Unusual repossession shortfall case

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Three or four years ago I let Abbey National repossess my flat in London. Abbey sold the flat at a reasonable price (at that time) and informed my of my debt (22,000). I wrote to them in October 1997 and said that I was willing to pay 50 a month until the debt was cleared but I would like to start paying in six months time. Abbey agreed to this (I have the letter) and said that they would contact me again. I got myself a new job with a larger salary and waited for them to get back to me. They didn't. After a year or so of not being contacted I made the natural and logical assumption that the debt had been written off. And with this in mind, my wife and I renovated our flat (in Stockholm where we live) and decided to start a family. Then, back in June this year, a law company acting for Abbey contacted me and said that I am still liable for the debt.

I do not want to offer Abbey National anything this time for the following reasons: 1) Abbey had its chance to recover the debt and missed it. I made an offer in good faith three years ago and Abbey failed to capitalise on it because of its own mismanagment. 2) Abbey has mucked me around. In other words, I changed my life firstly three years ago so that I could earn more money and secondly two years ago based on the assumption that the debt had been written off. I am not willing to change my circumstances again to accommodaate Abbey National. 3) I was in a position to repay the debt three years ago - today I am not.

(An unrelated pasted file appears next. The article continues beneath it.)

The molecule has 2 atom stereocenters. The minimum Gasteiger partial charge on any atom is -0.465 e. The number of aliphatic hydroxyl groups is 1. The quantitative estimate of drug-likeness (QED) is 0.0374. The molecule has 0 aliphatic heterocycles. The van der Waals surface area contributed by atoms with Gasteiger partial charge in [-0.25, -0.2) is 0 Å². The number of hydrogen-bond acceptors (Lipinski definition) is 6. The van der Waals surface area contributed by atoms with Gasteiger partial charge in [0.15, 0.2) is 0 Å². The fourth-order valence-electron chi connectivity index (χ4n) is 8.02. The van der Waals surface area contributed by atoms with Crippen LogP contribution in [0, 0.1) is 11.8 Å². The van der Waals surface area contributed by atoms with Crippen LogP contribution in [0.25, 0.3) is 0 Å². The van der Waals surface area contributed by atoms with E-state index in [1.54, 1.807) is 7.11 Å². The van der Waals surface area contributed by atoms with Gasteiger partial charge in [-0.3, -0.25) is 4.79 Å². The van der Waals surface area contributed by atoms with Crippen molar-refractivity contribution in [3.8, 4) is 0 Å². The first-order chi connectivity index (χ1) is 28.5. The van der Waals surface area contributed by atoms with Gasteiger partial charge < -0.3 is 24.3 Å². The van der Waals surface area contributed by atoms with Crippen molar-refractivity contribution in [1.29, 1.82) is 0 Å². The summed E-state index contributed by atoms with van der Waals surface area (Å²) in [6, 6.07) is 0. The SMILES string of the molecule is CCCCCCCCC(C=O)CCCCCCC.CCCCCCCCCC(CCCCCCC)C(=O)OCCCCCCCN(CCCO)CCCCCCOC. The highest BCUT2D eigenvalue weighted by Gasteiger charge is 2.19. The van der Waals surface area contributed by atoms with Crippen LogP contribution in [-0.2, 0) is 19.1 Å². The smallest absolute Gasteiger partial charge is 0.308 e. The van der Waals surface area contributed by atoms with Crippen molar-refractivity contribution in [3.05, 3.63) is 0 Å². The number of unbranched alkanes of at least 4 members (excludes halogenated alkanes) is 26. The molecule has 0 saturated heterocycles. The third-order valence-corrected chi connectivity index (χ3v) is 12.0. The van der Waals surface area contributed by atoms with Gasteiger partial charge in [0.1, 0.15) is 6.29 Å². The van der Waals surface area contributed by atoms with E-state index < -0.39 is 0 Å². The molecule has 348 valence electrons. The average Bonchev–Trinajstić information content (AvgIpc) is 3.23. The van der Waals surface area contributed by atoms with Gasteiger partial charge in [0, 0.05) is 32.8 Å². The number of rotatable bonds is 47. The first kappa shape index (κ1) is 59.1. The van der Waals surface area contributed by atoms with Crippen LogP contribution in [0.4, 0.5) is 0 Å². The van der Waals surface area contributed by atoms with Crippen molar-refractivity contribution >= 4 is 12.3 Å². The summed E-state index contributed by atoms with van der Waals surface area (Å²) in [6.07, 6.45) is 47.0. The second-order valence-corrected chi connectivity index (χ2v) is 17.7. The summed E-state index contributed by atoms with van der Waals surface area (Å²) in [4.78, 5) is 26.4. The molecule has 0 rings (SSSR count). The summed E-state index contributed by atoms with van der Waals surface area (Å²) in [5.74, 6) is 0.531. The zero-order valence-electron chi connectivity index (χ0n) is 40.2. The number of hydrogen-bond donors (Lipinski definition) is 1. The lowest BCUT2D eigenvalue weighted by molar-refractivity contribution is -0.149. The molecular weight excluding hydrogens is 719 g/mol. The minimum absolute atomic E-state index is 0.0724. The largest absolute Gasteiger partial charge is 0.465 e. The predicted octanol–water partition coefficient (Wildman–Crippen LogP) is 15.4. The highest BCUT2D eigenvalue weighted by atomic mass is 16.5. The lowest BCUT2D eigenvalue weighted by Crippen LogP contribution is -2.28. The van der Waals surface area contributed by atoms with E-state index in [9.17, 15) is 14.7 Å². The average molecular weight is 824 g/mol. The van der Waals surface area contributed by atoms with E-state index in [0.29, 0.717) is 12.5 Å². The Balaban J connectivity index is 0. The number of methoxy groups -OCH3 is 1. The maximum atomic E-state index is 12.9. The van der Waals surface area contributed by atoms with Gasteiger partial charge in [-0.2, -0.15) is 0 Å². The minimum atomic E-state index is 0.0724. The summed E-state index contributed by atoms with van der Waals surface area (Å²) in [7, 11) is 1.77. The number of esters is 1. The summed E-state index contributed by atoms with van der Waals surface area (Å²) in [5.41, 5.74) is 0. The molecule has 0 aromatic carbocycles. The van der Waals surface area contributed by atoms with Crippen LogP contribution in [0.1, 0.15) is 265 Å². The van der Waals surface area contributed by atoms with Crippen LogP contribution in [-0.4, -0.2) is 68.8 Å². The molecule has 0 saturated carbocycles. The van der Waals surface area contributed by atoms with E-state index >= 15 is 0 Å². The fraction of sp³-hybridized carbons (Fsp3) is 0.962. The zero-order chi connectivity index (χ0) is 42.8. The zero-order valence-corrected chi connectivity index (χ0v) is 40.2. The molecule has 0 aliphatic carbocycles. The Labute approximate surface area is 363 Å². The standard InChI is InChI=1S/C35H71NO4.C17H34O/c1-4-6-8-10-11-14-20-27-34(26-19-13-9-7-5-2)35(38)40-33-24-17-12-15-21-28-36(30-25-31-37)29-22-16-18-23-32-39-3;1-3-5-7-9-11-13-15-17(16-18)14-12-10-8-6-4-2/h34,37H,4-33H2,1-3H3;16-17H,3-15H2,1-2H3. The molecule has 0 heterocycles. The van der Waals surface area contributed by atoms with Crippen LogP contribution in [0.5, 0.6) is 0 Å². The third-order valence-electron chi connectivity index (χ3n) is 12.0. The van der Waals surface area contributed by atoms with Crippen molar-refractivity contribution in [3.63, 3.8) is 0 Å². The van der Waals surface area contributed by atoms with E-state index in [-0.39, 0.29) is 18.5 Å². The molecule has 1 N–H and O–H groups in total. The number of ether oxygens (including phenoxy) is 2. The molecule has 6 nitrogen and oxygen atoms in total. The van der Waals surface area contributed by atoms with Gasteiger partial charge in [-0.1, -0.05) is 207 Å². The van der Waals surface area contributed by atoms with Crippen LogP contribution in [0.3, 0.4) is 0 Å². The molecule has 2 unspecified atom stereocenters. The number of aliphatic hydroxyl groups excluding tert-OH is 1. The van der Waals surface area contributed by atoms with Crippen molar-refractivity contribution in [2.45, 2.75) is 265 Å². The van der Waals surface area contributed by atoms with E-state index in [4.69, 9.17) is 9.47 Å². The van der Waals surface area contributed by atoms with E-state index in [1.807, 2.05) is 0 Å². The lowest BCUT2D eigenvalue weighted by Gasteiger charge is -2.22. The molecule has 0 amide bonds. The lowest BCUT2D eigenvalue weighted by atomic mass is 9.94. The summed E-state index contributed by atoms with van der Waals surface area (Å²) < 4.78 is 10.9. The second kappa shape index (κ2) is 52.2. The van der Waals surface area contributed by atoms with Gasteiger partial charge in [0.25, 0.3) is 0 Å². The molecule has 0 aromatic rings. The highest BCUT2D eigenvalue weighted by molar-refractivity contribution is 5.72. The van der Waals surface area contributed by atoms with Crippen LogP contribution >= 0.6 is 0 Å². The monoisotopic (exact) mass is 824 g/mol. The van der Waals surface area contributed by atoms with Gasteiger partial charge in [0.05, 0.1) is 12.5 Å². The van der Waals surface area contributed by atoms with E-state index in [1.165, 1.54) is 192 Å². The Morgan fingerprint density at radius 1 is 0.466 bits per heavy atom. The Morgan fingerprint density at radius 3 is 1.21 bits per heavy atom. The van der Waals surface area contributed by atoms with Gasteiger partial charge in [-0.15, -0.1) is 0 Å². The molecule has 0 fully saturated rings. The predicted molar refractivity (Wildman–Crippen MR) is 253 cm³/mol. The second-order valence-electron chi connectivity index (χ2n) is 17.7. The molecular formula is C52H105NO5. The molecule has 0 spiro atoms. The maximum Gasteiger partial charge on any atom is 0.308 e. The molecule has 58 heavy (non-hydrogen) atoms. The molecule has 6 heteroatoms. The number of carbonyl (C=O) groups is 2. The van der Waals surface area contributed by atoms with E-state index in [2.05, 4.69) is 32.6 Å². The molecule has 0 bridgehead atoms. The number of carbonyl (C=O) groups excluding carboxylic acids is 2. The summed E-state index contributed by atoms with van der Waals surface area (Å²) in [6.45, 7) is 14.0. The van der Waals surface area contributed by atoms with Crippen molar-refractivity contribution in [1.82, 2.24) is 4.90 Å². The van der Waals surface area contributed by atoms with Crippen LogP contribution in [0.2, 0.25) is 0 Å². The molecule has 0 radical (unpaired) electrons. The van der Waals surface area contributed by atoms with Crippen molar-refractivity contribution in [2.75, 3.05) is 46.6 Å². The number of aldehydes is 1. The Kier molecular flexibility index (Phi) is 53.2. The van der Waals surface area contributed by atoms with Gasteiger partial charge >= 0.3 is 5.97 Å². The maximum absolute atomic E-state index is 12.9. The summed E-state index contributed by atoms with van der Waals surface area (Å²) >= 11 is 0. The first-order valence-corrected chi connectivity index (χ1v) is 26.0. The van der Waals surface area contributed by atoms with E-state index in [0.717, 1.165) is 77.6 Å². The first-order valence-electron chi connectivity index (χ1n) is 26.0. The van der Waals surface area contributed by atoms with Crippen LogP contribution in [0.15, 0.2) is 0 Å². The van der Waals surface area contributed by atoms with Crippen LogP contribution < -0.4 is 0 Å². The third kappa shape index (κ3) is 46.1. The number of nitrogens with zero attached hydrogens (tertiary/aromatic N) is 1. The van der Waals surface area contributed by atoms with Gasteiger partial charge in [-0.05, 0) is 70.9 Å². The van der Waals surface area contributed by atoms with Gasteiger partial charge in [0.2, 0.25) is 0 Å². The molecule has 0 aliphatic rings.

In short I believe that Abbey National has behaved unethically. I believe that the company should take responsibility for the internal bumblings and write off my debt.

I am currently arguing this case with EVERSHEDS who are representing Abbey National. EVERSHEDS, of course, just quote me the law which states that I am liable.

Have I got a case? Any pointers, advice, help would be useful.

Regards Gary Niemen

-- Gary Niemen (gniemen@viewlocity.com), November 20, 2000


Hi Gary,

Perhaps there may be something in the thread called 'Estoppel', a little bit further up the list (i.e. more recent) which might be food for thought in your particular case? It seems to be an issue in your case that you changed your life on the understanding that any legal liabilities which you might have had in the past were in fact discharged (ie you thought they had written the debt off.)

The question is, was it reasonable to suppose that a debt had been written off when the promised contact never came?

Have they offered you any kind of settlement? If so, this might indicate that the company had in fact, to all intents and purposes, written the debt off long ago. On these pages we see many occasions where lenders, who have essentially written off shortfall debts, seem to be just trying it on with vulnerable people up to 12 years after repossession.

Let me know what you think?

Bear in mind, these are my own personal thoughts. I am not qualified to give legal or financial advice.

Good luck.

-- Eleanor Scott (eleanor.scott@btinternet.com), November 24, 2000.

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